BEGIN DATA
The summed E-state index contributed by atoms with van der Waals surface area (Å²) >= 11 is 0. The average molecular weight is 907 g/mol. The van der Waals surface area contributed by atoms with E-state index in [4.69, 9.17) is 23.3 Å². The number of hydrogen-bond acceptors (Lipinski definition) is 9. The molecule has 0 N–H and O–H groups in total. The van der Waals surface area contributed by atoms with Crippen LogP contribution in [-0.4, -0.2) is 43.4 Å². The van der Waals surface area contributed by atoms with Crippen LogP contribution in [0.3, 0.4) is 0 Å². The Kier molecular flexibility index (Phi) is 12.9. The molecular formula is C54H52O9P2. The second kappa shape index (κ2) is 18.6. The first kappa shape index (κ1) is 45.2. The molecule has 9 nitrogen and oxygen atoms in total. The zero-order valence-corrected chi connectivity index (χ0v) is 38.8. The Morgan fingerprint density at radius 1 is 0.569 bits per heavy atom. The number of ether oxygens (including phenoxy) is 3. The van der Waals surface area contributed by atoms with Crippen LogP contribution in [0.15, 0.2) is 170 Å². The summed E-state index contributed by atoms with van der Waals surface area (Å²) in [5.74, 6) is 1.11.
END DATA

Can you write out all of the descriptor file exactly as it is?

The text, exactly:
The summed E-state index contributed by atoms with van der Waals surface area (Å²) >= 11 is 0. The average molecular weight is 907 g/mol. The van der Waals surface area contributed by atoms with E-state index in [4.69, 9.17) is 23.3 Å². The number of hydrogen-bond acceptors (Lipinski definition) is 9. The molecule has 0 N–H and O–H groups in total. The van der Waals surface area contributed by atoms with Crippen LogP contribution in [-0.4, -0.2) is 43.4 Å². The van der Waals surface area contributed by atoms with Crippen LogP contribution in [0.3, 0.4) is 0 Å². The Kier molecular flexibility index (Phi) is 12.9. The molecular formula is C54H52O9P2. The second kappa shape index (κ2) is 18.6. The first kappa shape index (κ1) is 45.2. The molecule has 9 nitrogen and oxygen atoms in total. The zero-order valence-corrected chi connectivity index (χ0v) is 38.8. The Morgan fingerprint density at radius 1 is 0.569 bits per heavy atom. The number of ether oxygens (including phenoxy) is 3. The van der Waals surface area contributed by atoms with Crippen LogP contribution in [0.15, 0.2) is 170 Å². The summed E-state index contributed by atoms with van der Waals surface area (Å²) in [5.74, 6) is 1.11.